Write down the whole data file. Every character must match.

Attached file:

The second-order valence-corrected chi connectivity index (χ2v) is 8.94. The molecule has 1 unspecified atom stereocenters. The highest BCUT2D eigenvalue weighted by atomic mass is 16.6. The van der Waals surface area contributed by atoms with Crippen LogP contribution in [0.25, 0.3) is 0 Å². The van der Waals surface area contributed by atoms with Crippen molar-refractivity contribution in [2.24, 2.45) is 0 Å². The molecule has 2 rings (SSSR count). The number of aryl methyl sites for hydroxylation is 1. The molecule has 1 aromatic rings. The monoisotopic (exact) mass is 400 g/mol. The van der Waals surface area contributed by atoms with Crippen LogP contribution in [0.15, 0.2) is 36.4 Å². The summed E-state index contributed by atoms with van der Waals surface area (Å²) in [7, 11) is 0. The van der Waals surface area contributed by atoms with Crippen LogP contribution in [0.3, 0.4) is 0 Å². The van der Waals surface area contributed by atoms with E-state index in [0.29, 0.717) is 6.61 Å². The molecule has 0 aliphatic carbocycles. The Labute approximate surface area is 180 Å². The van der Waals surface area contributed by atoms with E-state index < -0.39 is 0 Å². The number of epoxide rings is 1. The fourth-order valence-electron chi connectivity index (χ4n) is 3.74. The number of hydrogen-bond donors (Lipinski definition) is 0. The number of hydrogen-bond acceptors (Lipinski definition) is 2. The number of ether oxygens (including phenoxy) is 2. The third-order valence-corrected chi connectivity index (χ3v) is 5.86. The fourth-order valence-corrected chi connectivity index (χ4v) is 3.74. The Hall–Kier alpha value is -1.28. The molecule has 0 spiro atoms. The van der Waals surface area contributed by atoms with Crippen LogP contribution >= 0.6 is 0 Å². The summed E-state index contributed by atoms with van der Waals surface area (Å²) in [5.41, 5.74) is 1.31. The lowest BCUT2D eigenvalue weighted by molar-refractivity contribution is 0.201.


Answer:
The second-order valence-corrected chi connectivity index (χ2v) is 8.94. The molecule has 1 unspecified atom stereocenters. The highest BCUT2D eigenvalue weighted by atomic mass is 16.6. The van der Waals surface area contributed by atoms with Crippen LogP contribution in [0.25, 0.3) is 0 Å². The van der Waals surface area contributed by atoms with Crippen molar-refractivity contribution in [2.24, 2.45) is 0 Å². The molecule has 2 rings (SSSR count). The number of aryl methyl sites for hydroxylation is 1. The molecule has 1 aromatic rings. The monoisotopic (exact) mass is 400 g/mol. The van der Waals surface area contributed by atoms with Crippen LogP contribution in [0.15, 0.2) is 36.4 Å². The summed E-state index contributed by atoms with van der Waals surface area (Å²) in [7, 11) is 0. The van der Waals surface area contributed by atoms with Crippen LogP contribution in [0.3, 0.4) is 0 Å². The van der Waals surface area contributed by atoms with E-state index in [0.29, 0.717) is 6.61 Å². The molecule has 0 aliphatic carbocycles. The Labute approximate surface area is 180 Å². The van der Waals surface area contributed by atoms with E-state index < -0.39 is 0 Å². The number of epoxide rings is 1. The fourth-order valence-electron chi connectivity index (χ4n) is 3.74. The number of hydrogen-bond donors (Lipinski definition) is 0. The number of hydrogen-bond acceptors (Lipinski definition) is 2. The number of ether oxygens (including phenoxy) is 2. The third-order valence-corrected chi connectivity index (χ3v) is 5.86. The fourth-order valence-corrected chi connectivity index (χ4v) is 3.74. The Hall–Kier alpha value is -1.28. The molecule has 0 spiro atoms. The van der Waals surface area contributed by atoms with Crippen LogP contribution >= 0.6 is 0 Å². The summed E-state index contributed by atoms with van der Waals surface area (Å²) in [5.41, 5.74) is 1.31. The lowest BCUT2D eigenvalue weighted by molar-refractivity contribution is 0.201.